Q&A: Opinion: Do you think Ford Mustangs would make good patrol cars?

Question by : Opinion: Do you think Ford Mustangs would make good patrol cars?
I will hate to see the Crown Victoria go, but it is what it is. I was enthusiastic about replacing them with Dodge Chargers until the 2011 model came out – the single, unibrow-looking tail light ruined the design, I thought, and I am similarly unconvinced by the new Taurus-based Interceptor and the Chevy Caprice police package. The one car that I think could do well in the future, though, is the Ford Mustang. I realize that some departments already utilize the Mustang for special purposes (racing enforcement, D.A.R.E., etc.), but I’m talking about replacing the aging Crown Vics almost entirely with Mustangs. Most would ask, Why on Earth would you choose that car? It’s not even designed to be a police cruiser! However, I’ve thought of a few reasons why it might work:

1) It costs about the same as any other car (in the neighborhood of $ 20-30,000);
2) It has Ford SYNC;
3) It has a rear seat to accomodate prisoners (the backseat isn’t roomy, but comfort isn’t exactly the
4) It has sufficient trunk space to hold most standard equipment;
5) It can do up to 146 mph, about 20 mph faster than the Crown Vic and about 10 mph faster than the
6) It is considered the most fuel-efficient sports car on the market, getting up to 19 mpg city and 31
mpg highway; and
7) It is simply a sleek, attractively-designed car.

I’d like to hear your opinions on the matter, whether or not you’re in law enforcement. If you think you’ve found a flaw in my logic, please let me know. I’m always eager to hear others’ thoughts and constructive criticism.
Also, remember that in any police vehicle, the center console is usually removed entirely to make room for the laptop and shotgun/patrol rifle. The shift stick is moved to the steering column. In the Ford Mustang, this arrangement would fit in just fine, and would not be cramped any more than, say, the Charger.

Also, the back seat in a Mustang is larger than one might think at first glance – it’s about as large as the front seat. If you’re transporting a prisoner sitting up, it wouldn’t hurt to custom order the rear seat with a few inches shaved off to make way for the bulky prisoner cage. If they’re lying down…well, same thing.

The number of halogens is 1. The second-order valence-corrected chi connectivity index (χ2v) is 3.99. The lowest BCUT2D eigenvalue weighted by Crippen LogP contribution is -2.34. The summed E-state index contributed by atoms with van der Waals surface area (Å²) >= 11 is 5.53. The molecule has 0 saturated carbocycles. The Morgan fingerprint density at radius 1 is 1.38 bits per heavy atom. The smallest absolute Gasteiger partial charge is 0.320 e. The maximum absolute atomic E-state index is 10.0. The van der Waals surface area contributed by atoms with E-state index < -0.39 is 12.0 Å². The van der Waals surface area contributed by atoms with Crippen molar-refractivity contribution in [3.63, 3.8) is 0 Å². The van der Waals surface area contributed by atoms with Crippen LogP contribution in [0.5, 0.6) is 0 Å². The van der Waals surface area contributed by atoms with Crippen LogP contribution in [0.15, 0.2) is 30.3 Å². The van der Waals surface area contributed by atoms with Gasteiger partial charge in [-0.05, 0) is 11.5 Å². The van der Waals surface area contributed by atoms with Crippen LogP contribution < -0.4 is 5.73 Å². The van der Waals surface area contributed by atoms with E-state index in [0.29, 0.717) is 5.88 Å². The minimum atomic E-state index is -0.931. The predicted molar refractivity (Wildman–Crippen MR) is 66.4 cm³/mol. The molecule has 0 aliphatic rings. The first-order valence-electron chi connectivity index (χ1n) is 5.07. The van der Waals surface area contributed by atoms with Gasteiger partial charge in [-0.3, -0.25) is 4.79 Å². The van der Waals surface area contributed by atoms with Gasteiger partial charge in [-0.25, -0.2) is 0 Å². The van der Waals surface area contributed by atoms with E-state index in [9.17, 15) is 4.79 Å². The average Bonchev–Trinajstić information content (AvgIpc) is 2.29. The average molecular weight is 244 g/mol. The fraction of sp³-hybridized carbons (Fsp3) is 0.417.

After all, you’re not their chauffeur driving them to the country club; you’re a cop driving them downtown for booking.
Here is an image of the interior of the 2012 Mustang. It shows the room for a laptop and big guns if the center console were removed in the front, and the larger-than-imagined seats in the back, which could easily be trimmed to fit a cage:


Best answer:

Answer by Rachel
I love mustangs more than any other car on earth. Cops would be better off with them like you said with all they have to offer, including speed. They would be bad in the snow though. But other than that, I say great idea!

Add your own answer in the comments!


6 Responses to Q&A: Opinion: Do you think Ford Mustangs would make good patrol cars?

  1. Floyd G says:

    Our state switched to Dodge Chargers for both highway patrol and city police. I pity the fools who spent good money on those piles of garbage.

    As for the Mustang, it is wholly impractical as a general police vehicle. Without back seats to secure prisoners, they are little more than chase cars. That’s why the Crown Vic was the king of patrol cars. Whatever the police chose, you can bet they will have four doors.

  2. casey says:

    Yes there is already police departments that use Ford mustangs.

  3. Les S says:

    Not for urban policing. A real city cop gets in and out of the car 60-80 times a 8 hours shift.
    Mustang simply to hard to get in and out of, especially with 25 pounds of stuff sticking out of the belt.
    No room for a cage for prisoner transport, Actually unsafe to try to load anyone into a two door back seat.
    Sync does not match up with police mdt.
    Speed is not needed for urban cop.

    Might be nice for highway guys but better off using it with DARE guys and officer friendly types to impress the children, not for real cops to do police work with.

  4. Chris Rigdon says: